The Fifth Element
by Erin Finnegan,
Mardock Scramble: The First Compression DVD
Shin Chan season 3 part 2 DVD
Coicent / Five Numbers! BD
None this week
Afterward I returned home for my traditional (perhaps compulsory) anime marathon in the name of Shelf Life. I kicked off the evening with the delightful Crayon Shin Chan dub.
I'd certainly give this Shelf Worthy if the Japanese tracks had been included on the discs. I'm not exactly a purist about re-cutting and re-writing, but there are several episodes that were so bizarre that I really wanted to watch the original material. At the very least, I wish the discs had closed captioning, as I've become accustomed to watching dubs with the subs on.
Several years ago I caught episodes of the Shin Chan dub on TV and thought the first ten in particular were hilarious, in part because I'm a fan of comic writer Evan Dorkin (Welcome to Eltingville, Milk & Cheese). I could tell which dark jokes were Dorkin-influenced and they cracked me up. Dorkin was unceremoniously dumped from the writing staff, and I soured a bit on the show. This is the first time I've picked it up on DVD, (although I did read the first volume of the manga).
Maybe I wasn't being fair, dismissing the show post-Dorkin. It is still quite funny. I laughed especially hard at Aunt Mitsy, who appears in this set living at Shin's house. I don't know what Mitsy's problem was in the original series, but in the dub she's a recovering drug addict. The continual references to rehab and smuggling "brown-brown" made me laugh out loud.
I'm surprised I could still laugh so much at a sitcom about a family. I was sure I burned out on all nuclear-family-based sitcoms after I finished memorizing season six of The Simpsons. I think the "edgier" jokes in Shin Chan, like a very current reference to "zombie Michael Jackson," sugar-coat the everyday life mundane humor pill with a layer of Adult Swim-flavored irreverence. An episode where Shin is lost in an amusement park turns into a plot about child trafficking in this writing team's hands.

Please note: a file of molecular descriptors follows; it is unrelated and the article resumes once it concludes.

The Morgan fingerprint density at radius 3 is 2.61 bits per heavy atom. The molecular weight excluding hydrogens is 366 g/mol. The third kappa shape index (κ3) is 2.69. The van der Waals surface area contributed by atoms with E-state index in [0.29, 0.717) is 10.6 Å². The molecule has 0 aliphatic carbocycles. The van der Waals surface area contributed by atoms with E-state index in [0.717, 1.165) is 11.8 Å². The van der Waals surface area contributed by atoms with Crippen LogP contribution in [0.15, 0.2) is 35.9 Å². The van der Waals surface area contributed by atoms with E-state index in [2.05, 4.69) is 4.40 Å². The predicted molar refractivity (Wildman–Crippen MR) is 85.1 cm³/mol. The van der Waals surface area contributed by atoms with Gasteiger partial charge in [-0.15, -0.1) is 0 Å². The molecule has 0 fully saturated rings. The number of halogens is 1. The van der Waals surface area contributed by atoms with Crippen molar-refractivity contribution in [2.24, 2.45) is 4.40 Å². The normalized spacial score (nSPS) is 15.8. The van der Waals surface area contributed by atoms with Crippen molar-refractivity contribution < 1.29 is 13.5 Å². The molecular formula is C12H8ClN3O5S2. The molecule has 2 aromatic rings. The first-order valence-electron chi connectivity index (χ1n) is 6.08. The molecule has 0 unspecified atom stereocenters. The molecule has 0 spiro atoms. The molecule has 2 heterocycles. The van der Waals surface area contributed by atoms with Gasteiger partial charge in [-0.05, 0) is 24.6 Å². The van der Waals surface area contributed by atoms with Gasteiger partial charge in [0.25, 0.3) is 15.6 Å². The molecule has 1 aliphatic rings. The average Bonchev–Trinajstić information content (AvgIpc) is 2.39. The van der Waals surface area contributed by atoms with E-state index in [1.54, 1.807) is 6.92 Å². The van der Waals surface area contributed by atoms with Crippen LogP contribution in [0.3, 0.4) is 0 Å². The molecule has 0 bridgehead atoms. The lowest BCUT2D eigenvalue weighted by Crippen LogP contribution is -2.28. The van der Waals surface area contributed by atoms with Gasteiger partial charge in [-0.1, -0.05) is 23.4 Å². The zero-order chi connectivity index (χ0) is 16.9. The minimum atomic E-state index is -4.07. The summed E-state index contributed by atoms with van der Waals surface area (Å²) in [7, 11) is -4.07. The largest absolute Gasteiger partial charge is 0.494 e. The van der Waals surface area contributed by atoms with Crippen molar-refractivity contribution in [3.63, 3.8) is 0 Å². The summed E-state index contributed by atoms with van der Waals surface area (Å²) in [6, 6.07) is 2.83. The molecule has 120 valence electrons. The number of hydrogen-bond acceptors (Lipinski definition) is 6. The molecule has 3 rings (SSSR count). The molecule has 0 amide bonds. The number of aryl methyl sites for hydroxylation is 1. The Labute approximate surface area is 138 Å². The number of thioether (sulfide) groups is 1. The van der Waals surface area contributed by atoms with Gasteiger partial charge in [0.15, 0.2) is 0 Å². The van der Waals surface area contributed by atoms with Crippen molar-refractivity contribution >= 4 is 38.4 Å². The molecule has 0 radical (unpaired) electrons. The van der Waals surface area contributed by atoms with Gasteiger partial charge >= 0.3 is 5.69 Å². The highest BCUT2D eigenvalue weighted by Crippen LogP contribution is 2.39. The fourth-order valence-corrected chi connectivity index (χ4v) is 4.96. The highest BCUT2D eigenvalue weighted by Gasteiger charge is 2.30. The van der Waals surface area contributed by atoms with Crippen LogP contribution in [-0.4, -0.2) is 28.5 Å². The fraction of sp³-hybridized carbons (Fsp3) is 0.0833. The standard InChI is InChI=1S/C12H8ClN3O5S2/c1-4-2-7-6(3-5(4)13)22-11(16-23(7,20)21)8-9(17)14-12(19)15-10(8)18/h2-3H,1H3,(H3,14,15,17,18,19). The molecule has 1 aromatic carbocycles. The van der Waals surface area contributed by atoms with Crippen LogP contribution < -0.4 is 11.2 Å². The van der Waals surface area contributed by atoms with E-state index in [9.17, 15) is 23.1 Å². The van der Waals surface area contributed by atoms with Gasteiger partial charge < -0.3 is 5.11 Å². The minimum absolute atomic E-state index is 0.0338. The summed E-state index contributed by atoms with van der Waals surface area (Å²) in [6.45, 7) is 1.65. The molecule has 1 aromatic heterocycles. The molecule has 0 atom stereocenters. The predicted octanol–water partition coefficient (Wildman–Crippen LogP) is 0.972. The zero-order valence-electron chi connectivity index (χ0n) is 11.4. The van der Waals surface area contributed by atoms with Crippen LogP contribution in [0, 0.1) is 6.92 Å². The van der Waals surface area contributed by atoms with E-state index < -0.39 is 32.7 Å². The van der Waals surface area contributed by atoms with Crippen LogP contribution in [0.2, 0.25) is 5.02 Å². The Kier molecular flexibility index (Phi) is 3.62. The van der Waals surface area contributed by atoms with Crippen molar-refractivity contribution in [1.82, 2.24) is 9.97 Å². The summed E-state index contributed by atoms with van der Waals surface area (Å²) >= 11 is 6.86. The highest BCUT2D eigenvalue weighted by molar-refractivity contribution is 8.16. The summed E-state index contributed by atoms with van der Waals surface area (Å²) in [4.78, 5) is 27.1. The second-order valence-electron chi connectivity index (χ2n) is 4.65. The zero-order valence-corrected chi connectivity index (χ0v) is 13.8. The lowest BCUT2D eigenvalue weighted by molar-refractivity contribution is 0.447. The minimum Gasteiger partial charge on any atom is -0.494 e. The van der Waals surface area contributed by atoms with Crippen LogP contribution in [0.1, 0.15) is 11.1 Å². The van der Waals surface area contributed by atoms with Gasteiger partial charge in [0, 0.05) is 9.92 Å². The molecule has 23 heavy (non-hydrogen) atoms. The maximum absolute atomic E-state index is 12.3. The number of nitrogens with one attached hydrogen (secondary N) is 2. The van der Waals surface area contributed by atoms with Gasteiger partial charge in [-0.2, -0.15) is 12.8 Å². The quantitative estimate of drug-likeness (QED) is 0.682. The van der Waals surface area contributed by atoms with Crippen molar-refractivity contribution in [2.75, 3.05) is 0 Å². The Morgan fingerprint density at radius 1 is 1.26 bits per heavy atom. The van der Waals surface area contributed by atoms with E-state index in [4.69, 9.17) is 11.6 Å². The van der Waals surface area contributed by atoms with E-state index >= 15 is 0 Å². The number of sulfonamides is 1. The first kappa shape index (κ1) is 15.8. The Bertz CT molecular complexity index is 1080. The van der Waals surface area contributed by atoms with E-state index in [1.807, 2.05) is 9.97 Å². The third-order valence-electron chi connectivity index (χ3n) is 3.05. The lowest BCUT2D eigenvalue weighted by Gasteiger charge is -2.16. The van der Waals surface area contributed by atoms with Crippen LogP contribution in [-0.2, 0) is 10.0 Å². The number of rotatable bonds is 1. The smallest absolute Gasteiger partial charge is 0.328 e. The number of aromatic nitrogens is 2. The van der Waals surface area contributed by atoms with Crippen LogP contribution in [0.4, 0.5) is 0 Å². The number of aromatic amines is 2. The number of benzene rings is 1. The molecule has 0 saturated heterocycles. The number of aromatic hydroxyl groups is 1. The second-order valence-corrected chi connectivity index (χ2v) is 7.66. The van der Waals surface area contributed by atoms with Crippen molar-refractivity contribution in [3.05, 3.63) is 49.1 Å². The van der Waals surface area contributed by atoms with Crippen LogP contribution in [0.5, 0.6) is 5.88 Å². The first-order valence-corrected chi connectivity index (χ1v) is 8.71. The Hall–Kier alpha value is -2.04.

Bamboo is right, you shouldn't marathon it. The recommended rate of consumption for Shin Chan is definitely one half hour episode per day for all adults. She's also correct in saying that the show makes a good Christmas gift.
After laughing at jokes like, "I got a back alley abortion, and I wasn't even pregnant; I just wanted to feel in control of my life!", I watched a much darker show specifically about back alley doctors.[TOP]
I could've sworn this 60 minute OVA was a 120 minute film, and not because I was bored, rather, so much stuff happens in Mardock Scramble that it easily feels like a feature length film (and a good one).
I love love love science fiction. I like cyberpunk, and I like those sci-fi OVAs from the early 90's with dark, line-heavy art, like Battle Angel, Black Magic M66, or the Appleseed OAV from 1988. Mardock Scramble offers up a super-dark tale of a cyberpunk future drawn with a lot of lines. You could swear it was an OVA from 1992 if it weren't for all the nice CG effects and the more up-to-date version of the future.
Balot is a 15-year-old murder victim who wakes up to find that she's been resurrected by a more-or-less mad scientist working for the police. She's been given a new kind of crazy skin that's experimental and undoubtedly illegal; it lets her interact with electronics in a technomancy sort of way. Apparently before being resurrected, her subconscious mind agreed to help solve a murder case.
Balot is given a military-developed super-weapon experiment to help her, in the form of a super-intelligent shape-shifting talking mouse. If that sounds too magical girl, rest assured it is not; Mardock Scramble exists in a world that falls tonally somewhere between Kite and the movie Se7en. This murky future is filled with black clinics (a la Minority Report) and particularly horrible serial killers (think MPD Pscyho).
Perhaps to add light-heartedness to this relentlessly dark world, the characters have ridiculous names, which sound even more ridiculous on the Japanese track (the names are all pronounced in English). The mouse's name is Œufcoque, which sounds plausible, but other characters have sillier names, like the troglyditic hitman Mincemeat the Wink.
The dub is stellar. Andy McAvin makes for a very sympathetic Œufcoque. Hilary Haag's voice is heavily altered to be Balot; she uses electronics to communicate because her vocal cords haven't healed yet. (Perhaps I should praise the sound mixers more than Haag?) This means Balot's mouth rarely moves, which reminded me of Ghost in the Shell, where the characters communicate mostly by means of brain-to-brain SMS (or the future equivalent thereof).